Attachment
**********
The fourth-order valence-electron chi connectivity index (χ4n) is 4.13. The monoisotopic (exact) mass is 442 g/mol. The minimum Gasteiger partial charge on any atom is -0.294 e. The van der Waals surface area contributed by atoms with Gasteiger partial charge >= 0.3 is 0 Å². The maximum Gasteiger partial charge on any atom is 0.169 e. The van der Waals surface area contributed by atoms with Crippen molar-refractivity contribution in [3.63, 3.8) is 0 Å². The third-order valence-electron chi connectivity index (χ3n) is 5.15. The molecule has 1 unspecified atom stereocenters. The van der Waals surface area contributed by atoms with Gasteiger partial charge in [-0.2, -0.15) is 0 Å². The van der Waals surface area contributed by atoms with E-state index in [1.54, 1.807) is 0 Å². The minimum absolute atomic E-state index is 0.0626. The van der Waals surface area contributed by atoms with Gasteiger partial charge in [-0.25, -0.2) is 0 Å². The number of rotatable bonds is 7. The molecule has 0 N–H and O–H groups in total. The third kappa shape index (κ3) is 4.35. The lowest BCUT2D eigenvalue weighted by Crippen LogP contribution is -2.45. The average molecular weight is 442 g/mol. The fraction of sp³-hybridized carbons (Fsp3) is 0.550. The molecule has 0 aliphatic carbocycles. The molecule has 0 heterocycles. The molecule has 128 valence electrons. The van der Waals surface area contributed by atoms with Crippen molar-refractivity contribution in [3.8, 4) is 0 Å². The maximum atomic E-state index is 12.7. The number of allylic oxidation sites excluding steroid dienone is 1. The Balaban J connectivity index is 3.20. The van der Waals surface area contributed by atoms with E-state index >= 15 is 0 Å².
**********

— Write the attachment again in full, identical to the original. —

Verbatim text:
The fourth-order valence-electron chi connectivity index (χ4n) is 4.13. The monoisotopic (exact) mass is 442 g/mol. The minimum Gasteiger partial charge on any atom is -0.294 e. The van der Waals surface area contributed by atoms with Gasteiger partial charge >= 0.3 is 0 Å². The maximum Gasteiger partial charge on any atom is 0.169 e. The van der Waals surface area contributed by atoms with Crippen molar-refractivity contribution in [3.63, 3.8) is 0 Å². The third-order valence-electron chi connectivity index (χ3n) is 5.15. The molecule has 1 unspecified atom stereocenters. The van der Waals surface area contributed by atoms with Gasteiger partial charge in [-0.2, -0.15) is 0 Å². The van der Waals surface area contributed by atoms with E-state index in [1.54, 1.807) is 0 Å². The minimum absolute atomic E-state index is 0.0626. The van der Waals surface area contributed by atoms with Gasteiger partial charge in [-0.25, -0.2) is 0 Å². The number of rotatable bonds is 7. The molecule has 0 N–H and O–H groups in total. The third kappa shape index (κ3) is 4.35. The lowest BCUT2D eigenvalue weighted by Crippen LogP contribution is -2.45. The average molecular weight is 442 g/mol. The fraction of sp³-hybridized carbons (Fsp3) is 0.550. The molecule has 0 aliphatic carbocycles. The molecule has 0 heterocycles. The molecule has 128 valence electrons. The van der Waals surface area contributed by atoms with Crippen molar-refractivity contribution in [3.8, 4) is 0 Å². The maximum atomic E-state index is 12.7. The number of allylic oxidation sites excluding steroid dienone is 1. The Balaban J connectivity index is 3.20. The van der Waals surface area contributed by atoms with E-state index >= 15 is 0 Å².